• Alan N. Shapiro (born 23 April 1956 in Brooklyn, New York) is an American science fiction and media theorist. He is a lecturer and essayist in the fields of science fiction studies, media theory, French philosophy, technological art, sociology of culture, social choreography, software theory, humanities informatics, Computer Science 2.0, robotics, rethinking science, and futuristic design. Shapiro's book and other published writings on Star Trek have contributed to a change in public perception about the importance of Star Trek for contemporary culture. His published essays on Jean Baudrillard - especially in the International Journal of Baudrillard Studies - have contributed to a change in public perception about the importance of Baudrillard's work for culture, philosophy, and sociology. Shapiro has co-developed many of the core ideas of the emerging field of social choreography, contributing many essays to the field's most important journal, Choreograph.net. He is a founding member of the Institute for Social Choreography in Frankfurt. He has also contributed many essays to the journal of technology and society NoemaLab — on technological art, software theory, Computer Science 2.0, futuristic design, and the political philosophy of the information society,. In 2010-2011, Shapiro lectured on "The Car of the Future" at Transmediale in Berlin, Germany, and on robots and androids at Ars Electronica and at the Interface Culture lab of the Arts University in Linz, Austria. In September 2011, Shapiro gave a major speech at the Plektrum Festival in Tallinn, Estonia on "The Meaning of Life." In November 2011, Shapiro was the keynote speaker at the conference on "Knowledge of the Future" at the University of Vienna. In January 2012, Shapiro was a keynote speaker at the BOBCATSSS conference on Information Management of the organization of European university libraries. In January 2012, Shapiro gave a lecture on media theory in the Speakers' Series of the Centre for the Study of Theory, Culture and Politics at Trent University in Peterborough, Ontario, Canada.In March 2012, Shapiro gave two lectures on futuristic design at the Sandberg Institute of Arts and Design in Amsterdam. In June 2012, Shapiro was a keynote speaker at the IEEE Conference on the Information Society in London. In July 2012, Shapiro gave the International Flusser Lecture at the Vilém Flusser Archive, Institute for Time-Based Media, University of the Arts, Berlin. In January–February 2013, Shapiro spoke on "Art and Design in the Age of New Media and New Technologies" at the Bath Spa University School of Art and Design, and on "The Future of Software" at Transmediale. In March 2013, Shapiro was a keynote speaker at the ISI International Symposium of Information Science, University of Applied Sciences in Potsdam. Shapiro is a visiting professor in the Department of Film and New Media at the NABA (Nuova Accademia di Belle Arti) University of Arts and Design in Milan. He is also a lecturer at the Goethe University in Frankfurt and at the Art and Design University in Offenbach. Shapiro is the editor and translator of The Technological Herbarium by Gianna Maria Gatti, a groundbreaking book about technological art. He has three contributions to the innovative book on social choreography Framemakers: Choreography as an Aesthetics of Change edited by Jeffrey Gormly. His book Software of the Future: The Model Precedes the Real will be published in German by the Walther König Press in 2013. Shapiro is also a software developer, with nearly 20 years industry experience in C++ and Java development. He has worked on several projects for Volkswagen, Deutsche Bahn (DB Systel), and media and telecommunications companies. Shapiro's entrepreneurial goal is to found a company that will be active in humanities informatics and Computer Science 2.0. Existing informatics tends to automate everything, and it is based only on the rational-calculating left brain (see Marshall McLuhan, The Global Village). A different informatics that incorporates the creativity and human knowledge of the entire brainis possible, Shapiro describes in Re-Thinking Science conducted by Ulrike Reinhard. Key texts published so far towards the invention of Computer Science 2.0 are: "Design for a Working Quantum Computer in Software", "The Paradigm of Object Spaces: Better Software is Coming" (co-author: Bernhard Angerer)., and "A Proposal for Developing Quantum Computing in Software" (co-author: Alexis Clancy). Shapiro was accepted at age 15 as an undergraduate student at the Massachusetts Institute of Technology (MIT). He studied at MIT for 2 years. He received his B.A. from Cornell University, where he studied government and European Intellectual History. He has an M.A. in sociology from New York University (NYU). In a 10-page review-essay of his book Star Trek: Technologies of Disappearance, the journal Science Fiction Studies called his book one of the most original works in the field of science fiction theory. See also the extensive discussions of Star Trek: Technologies of Disappearance in Csicsery-Ronay's major reference work on science fiction studies, in The Routledge Companion to Science Fiction and in The Yearbook of English Studies. Shapiro has lived most of his life in the United States, but also 24 years in Europe (20 of them in Germany). (en)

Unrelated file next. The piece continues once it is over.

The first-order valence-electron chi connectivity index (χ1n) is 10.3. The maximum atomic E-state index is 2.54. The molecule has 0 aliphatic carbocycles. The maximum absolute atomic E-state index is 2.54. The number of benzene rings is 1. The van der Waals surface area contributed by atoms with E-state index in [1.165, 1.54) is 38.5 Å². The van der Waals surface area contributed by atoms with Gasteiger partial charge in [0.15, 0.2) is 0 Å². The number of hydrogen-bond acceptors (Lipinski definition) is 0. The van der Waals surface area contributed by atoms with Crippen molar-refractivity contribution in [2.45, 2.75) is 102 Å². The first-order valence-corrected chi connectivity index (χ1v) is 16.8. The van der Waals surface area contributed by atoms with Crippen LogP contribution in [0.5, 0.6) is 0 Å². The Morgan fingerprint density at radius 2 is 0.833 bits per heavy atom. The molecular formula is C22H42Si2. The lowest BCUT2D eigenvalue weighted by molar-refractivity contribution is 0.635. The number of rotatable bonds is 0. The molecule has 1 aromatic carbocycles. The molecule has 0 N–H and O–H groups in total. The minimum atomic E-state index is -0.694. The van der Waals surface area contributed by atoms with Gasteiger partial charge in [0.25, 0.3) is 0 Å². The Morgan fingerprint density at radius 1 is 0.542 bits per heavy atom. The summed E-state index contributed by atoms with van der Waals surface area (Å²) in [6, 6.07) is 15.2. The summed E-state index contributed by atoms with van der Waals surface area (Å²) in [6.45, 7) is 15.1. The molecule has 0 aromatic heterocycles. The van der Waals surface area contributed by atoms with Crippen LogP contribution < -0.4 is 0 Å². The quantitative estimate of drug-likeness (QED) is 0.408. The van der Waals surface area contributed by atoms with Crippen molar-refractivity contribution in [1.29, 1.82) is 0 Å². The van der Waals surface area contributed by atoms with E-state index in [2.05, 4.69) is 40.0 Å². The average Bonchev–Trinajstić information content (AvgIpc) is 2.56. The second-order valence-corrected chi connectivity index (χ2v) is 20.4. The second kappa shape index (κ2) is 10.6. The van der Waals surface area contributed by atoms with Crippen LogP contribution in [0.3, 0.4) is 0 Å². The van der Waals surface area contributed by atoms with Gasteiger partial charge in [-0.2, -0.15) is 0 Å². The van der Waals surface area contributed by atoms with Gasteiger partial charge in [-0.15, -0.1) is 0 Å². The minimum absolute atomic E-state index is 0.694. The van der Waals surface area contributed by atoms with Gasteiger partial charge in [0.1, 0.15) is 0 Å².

dbo:almaMater